The following is intended to provide a detailed description of an example of the invention and should not be taken to be limiting of the invention itself. Rather, any number of variations may fall within the scope of the invention, which is defined in the claims following the description.
Visible user interface window 100 also includes menu bar 105 that includes one or more menu items. In the example shown, edit menu 110 has been selected and, within edit menu 110, copy function 120 has been selected. As shown in the edit menu, a shortcut exists allowing the user to press a key combination (“control”+“c”) to select copy function 120. The copy function results in selected text block 125 being written to clipboard buffer 150.
The user selects one or more items from paste to menu 230 and, when all desired items have been selected, presses “go” command button 250 which is included in menu 230. In the example shown, item 240 (the Lotus Notes email note) and item 245 (the WordPro document entitled “sample.lwp”) have been selected. When the user selects “go” command button 250, data that was copied to clipboard buffer is pasted to the selected applications and appears as new text 275 in the WordPro document and as new text 295 in the Lotus email message.
The embodiment described above allows the user to select multiple target applications/windows before pressing the “go” command button. In an alternate embodiment, there is no “go” command button and, when the user selects one of the items from menu 230, the data is pasted to the corresponding application/window. In this alternate embodiment, the user can paste data into multiple target applications by repeatedly displaying menu 230 and selecting a different menu item each time the menu is displayed.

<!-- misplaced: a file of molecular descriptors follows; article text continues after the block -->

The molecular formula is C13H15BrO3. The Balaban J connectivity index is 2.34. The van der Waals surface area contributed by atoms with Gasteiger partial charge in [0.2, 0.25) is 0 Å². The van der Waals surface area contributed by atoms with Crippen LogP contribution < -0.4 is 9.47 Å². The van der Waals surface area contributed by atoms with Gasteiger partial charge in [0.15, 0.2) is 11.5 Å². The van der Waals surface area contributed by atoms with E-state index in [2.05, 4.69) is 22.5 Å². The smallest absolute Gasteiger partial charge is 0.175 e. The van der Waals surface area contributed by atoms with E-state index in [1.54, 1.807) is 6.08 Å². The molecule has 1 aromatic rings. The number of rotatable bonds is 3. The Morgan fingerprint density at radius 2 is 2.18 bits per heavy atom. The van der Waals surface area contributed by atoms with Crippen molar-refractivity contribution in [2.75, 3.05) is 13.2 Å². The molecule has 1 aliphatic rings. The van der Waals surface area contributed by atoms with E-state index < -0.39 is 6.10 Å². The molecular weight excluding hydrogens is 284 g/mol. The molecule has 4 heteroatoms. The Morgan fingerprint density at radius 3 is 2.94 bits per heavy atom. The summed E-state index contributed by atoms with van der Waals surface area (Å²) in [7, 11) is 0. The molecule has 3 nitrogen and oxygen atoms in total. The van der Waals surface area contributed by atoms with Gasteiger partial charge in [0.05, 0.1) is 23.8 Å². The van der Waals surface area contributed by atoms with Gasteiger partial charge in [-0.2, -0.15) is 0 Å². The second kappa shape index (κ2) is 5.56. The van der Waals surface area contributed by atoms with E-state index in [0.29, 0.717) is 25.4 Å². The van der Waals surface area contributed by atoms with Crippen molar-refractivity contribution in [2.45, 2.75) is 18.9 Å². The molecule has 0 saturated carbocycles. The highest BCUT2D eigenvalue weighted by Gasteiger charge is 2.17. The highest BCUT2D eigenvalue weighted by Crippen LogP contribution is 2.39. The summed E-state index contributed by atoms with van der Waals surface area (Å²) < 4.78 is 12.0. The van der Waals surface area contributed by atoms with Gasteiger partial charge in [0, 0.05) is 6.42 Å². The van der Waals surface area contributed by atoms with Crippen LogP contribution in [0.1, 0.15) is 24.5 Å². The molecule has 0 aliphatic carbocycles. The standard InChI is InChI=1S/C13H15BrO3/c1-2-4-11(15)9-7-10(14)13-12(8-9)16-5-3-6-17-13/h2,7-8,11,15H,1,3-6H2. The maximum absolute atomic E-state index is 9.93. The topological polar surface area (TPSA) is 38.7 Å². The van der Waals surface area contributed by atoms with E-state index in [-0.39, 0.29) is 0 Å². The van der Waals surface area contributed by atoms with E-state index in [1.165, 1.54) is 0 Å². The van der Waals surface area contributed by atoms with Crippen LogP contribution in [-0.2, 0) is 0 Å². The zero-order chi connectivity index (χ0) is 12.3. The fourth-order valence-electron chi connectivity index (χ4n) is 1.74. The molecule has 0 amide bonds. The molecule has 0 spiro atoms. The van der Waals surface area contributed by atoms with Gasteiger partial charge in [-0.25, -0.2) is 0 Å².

In one embodiment, data is written to clipboard buffer 150 as a result of a copy or cut operation, as shown in
A determination is made as to whether data is currently selected in the source application that has not yet been written to the clipboard buffer (decision 320). If there is currently data that has been selected by the user in the source application but not yet written to the clipboard buffer, then decision 320 branches to “yes” branch 325 whereupon, at step 330, the selected data is written to clipboard buffer 150. On the other hand, if data is not currently selected in the source application, decision 320 branches to “no” branch 335 bypassing step 330 so that the last data written to clipboard buffer 150 will be used in any paste operations.
The potential target applications that are capable of receiving data from a paste operation are then retrieved (predefined process 340, see
The user uses the displayed “paste to” menu to choose which application(s) is/are to receive data from the clipboard buffer (predefined process 375, see
A determination is made as to whether the selected application is “paste-able” (decision 425). In other words, a decision is made as to whether it is possible to paste data into the selected application. Some applications do not have a user interface and others, such as a read-only help screen or application, have a user interface but do not have an entry point for data entry. The decision as to whether the application is “paste-able” can be made in a few different ways. One way is for a check to be made of the selected application's application programming interfaces (APIs) to determine if a “paste” or data entry API exists for the application. Another way to determine if an application is “paste-able” is by checking a list of default or user-selected applications into which the user would like to be able to paste data.
If the application is not paste-able, decision 425 branches to “no” branch 426 which bypasses steps taken to process a paste-able application and determines whether there are more applications to process. On the other hand, if the application is paste-able, decision 425 branches to “yes” branch 428 whereupon processing of the paste-able application commences.